But what you may not know about trash collectors? They work in a dangerous field that results in 34.1 deaths on the job each year. And another 2,702 individuals get injured.
6. Truck Drivers and Driver/Sales Workers
There are plenty of crazy reality television shows out there about the dangers of being a truck driver. From Ice Road Truckers to Big Rig Bounty Hunters, these shows highlight many of the extreme dangers associated with this industry.
But truckers and drivers don't have to be navigating the furthest reaches of the Alaska tundra to get into trouble on America's roadways. All it takes is rush hour traffic and a careless driver or two.
Approximately 24.7 truckers and drivers die each year as a result of accidents on the job. What's more, upwards of 2,828 truckers and drivers get injured in various incidents.
7. Structural Steel and Iron Workers
Like roofers, iron and steel workers do plenty of physical labor. Much of it occurs at heights that would make most people's toes curl. Structural workers in the steel and iron industry, raise, place, and bring together steel or iron girders.
They create structural frameworks that represent the skeletons of today's industrial buildings, complexes, and even skyscrapers.
About 25.1 workers out of 100,000 die each year from injuries on the job. What's more, 2,158 non-fatal injuries happen among these workers annually.
8. Ranchers, Farmers, and Agricultural Workers
Did you know that 23.1 ranchers and farmers die each year as a result of trauma sustained on the job? When you consider the heavy equipment they work with as well as chemical pesticides, you may be surprised there aren't more fatalities.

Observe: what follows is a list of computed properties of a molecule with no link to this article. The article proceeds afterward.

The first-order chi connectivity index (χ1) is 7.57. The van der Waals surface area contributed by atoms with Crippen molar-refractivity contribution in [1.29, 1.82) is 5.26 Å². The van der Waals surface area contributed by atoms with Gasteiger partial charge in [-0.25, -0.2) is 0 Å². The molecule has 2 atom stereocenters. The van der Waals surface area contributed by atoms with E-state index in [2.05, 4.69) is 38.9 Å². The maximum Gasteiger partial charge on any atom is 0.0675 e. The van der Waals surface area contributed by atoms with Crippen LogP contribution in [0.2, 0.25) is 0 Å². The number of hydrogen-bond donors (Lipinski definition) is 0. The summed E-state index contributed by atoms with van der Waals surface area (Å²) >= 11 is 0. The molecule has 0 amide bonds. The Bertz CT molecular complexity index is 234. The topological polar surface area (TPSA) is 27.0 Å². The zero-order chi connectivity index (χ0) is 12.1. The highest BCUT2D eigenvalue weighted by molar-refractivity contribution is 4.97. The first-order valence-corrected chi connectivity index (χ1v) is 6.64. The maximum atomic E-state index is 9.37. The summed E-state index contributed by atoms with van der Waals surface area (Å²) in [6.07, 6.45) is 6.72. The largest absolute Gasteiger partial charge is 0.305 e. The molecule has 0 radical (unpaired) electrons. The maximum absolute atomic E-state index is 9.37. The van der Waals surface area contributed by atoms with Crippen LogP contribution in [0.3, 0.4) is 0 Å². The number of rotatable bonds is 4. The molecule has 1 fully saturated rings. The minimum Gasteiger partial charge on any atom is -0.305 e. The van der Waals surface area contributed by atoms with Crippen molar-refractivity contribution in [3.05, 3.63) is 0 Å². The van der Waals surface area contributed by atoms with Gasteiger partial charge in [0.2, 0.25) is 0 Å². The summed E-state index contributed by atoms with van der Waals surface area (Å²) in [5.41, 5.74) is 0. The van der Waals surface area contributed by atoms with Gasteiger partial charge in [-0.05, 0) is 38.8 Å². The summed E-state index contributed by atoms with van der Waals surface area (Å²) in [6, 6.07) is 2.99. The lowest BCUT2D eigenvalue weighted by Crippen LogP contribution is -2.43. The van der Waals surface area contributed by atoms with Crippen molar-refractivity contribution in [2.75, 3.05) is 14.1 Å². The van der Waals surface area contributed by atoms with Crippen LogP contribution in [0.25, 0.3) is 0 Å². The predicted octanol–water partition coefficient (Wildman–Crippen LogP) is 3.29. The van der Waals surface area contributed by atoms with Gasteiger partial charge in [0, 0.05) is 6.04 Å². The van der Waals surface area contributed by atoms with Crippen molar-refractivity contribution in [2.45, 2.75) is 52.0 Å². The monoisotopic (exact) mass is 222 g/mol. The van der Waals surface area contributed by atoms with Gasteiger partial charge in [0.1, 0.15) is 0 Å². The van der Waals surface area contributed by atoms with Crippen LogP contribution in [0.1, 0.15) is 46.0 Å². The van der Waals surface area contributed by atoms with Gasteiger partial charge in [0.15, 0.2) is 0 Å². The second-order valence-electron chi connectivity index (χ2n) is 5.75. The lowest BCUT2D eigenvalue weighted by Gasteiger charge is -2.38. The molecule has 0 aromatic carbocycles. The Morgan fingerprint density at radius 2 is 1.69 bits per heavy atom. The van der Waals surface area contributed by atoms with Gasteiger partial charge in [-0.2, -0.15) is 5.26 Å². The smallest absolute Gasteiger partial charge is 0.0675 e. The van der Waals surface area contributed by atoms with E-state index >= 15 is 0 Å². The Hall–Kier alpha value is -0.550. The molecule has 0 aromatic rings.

In terms of non-fatal injuries, about 28 people get injured in the industry each year. But as lawsuits pile up against companies such as Bayer (owner of Monsanto) a pesticide linked to non-Hodgkins lymphoma, these numbers will rise.
When it comes to other agricultural workers, they have their own stats. Approximately 17.4 employees die each year from injuries sustained on the job and another 1,316 are incapacitated by non-fatal trauma.
9. Groundskeepers and Maintenance Crews
Like many of the other employees on this list, groundkeepers rely on a variety of heavy equipment to help them complete their jobs. They also get exposed to potentially cancer-causing pesticides every day.
How do these risks translate into on-the-job injuries and deaths? Each year, approximately 17.4 works die on the job. Another 2,243 get injured. This puts groundskeepers at number nine when it comes to the most dangerous jobs.
10. Construction Laborers
While they may not be climbing roofs or scaling vast metal skeletons to assemble steel and iron girders, construction laborers face unique risks, too. They perform physical tasks every single day and work with dangerous equipment.
About 15.1 construction workers die each year and another 2,961 sustain non-fatal injuries. Whether you're thinking about becoming a truck driver or a steelworker, read on here to learn more about protecting yourself on the job.
The Most Dangerous Jobs in the US
What are the most dangerous jobs in the US? From garbage collectors to truck drivers, steel and ironworkers to roofers, there are plenty of dangerous jobs in the United States.
Fortunately, there are also plenty of capable, skilled workers willing to take on these jobs. But you need to understand the risks before applying for your next job. That way, you won't become one of the statistics listed above.
Browse our blog now to learn more about who's hiring, what they pay, and how safe each industry is.<